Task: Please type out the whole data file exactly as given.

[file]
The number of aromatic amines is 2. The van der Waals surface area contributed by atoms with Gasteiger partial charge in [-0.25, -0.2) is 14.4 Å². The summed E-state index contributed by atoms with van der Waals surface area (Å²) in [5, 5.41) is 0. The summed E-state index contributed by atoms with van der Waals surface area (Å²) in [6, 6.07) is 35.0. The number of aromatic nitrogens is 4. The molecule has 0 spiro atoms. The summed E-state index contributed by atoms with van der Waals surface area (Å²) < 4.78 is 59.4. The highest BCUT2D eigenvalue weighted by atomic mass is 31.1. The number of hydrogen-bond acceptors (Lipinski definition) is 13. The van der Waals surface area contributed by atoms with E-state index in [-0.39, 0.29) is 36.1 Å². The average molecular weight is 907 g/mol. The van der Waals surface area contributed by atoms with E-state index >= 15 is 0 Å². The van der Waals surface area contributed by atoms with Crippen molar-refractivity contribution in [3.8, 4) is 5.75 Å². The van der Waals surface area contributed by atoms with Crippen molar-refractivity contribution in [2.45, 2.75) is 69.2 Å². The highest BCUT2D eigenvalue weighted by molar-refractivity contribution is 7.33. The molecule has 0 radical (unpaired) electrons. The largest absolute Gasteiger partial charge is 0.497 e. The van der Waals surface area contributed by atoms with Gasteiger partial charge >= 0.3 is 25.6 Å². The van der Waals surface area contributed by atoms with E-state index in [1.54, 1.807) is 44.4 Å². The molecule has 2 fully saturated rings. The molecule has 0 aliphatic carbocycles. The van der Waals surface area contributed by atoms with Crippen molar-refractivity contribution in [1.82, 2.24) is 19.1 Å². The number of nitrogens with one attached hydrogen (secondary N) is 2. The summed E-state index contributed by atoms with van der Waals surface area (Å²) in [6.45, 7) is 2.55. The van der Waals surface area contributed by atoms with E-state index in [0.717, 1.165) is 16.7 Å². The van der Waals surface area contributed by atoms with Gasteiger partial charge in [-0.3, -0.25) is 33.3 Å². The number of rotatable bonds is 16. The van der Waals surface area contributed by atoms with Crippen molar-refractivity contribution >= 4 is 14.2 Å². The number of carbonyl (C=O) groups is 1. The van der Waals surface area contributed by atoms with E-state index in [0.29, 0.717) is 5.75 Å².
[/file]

The number of aromatic amines is 2. The van der Waals surface area contributed by atoms with Gasteiger partial charge in [-0.25, -0.2) is 14.4 Å². The summed E-state index contributed by atoms with van der Waals surface area (Å²) in [5, 5.41) is 0. The summed E-state index contributed by atoms with van der Waals surface area (Å²) in [6, 6.07) is 35.0. The number of aromatic nitrogens is 4. The molecule has 0 spiro atoms. The summed E-state index contributed by atoms with van der Waals surface area (Å²) < 4.78 is 59.4. The highest BCUT2D eigenvalue weighted by atomic mass is 31.1. The number of hydrogen-bond acceptors (Lipinski definition) is 13. The van der Waals surface area contributed by atoms with E-state index in [-0.39, 0.29) is 36.1 Å². The average molecular weight is 907 g/mol. The van der Waals surface area contributed by atoms with E-state index >= 15 is 0 Å². The van der Waals surface area contributed by atoms with Crippen molar-refractivity contribution in [3.8, 4) is 5.75 Å². The van der Waals surface area contributed by atoms with Crippen molar-refractivity contribution in [2.45, 2.75) is 69.2 Å². The highest BCUT2D eigenvalue weighted by molar-refractivity contribution is 7.33. The molecule has 0 radical (unpaired) electrons. The largest absolute Gasteiger partial charge is 0.497 e. The van der Waals surface area contributed by atoms with Gasteiger partial charge >= 0.3 is 25.6 Å². The van der Waals surface area contributed by atoms with E-state index in [1.54, 1.807) is 44.4 Å². The molecule has 2 fully saturated rings. The molecule has 0 aliphatic carbocycles. The van der Waals surface area contributed by atoms with Crippen molar-refractivity contribution in [1.82, 2.24) is 19.1 Å². The number of nitrogens with one attached hydrogen (secondary N) is 2. The summed E-state index contributed by atoms with van der Waals surface area (Å²) in [6.45, 7) is 2.55. The van der Waals surface area contributed by atoms with E-state index in [0.717, 1.165) is 16.7 Å². The van der Waals surface area contributed by atoms with Gasteiger partial charge in [-0.3, -0.25) is 33.3 Å². The number of rotatable bonds is 16. The van der Waals surface area contributed by atoms with Crippen molar-refractivity contribution >= 4 is 14.2 Å². The number of carbonyl (C=O) groups is 1. The van der Waals surface area contributed by atoms with E-state index in [0.29, 0.717) is 5.75 Å².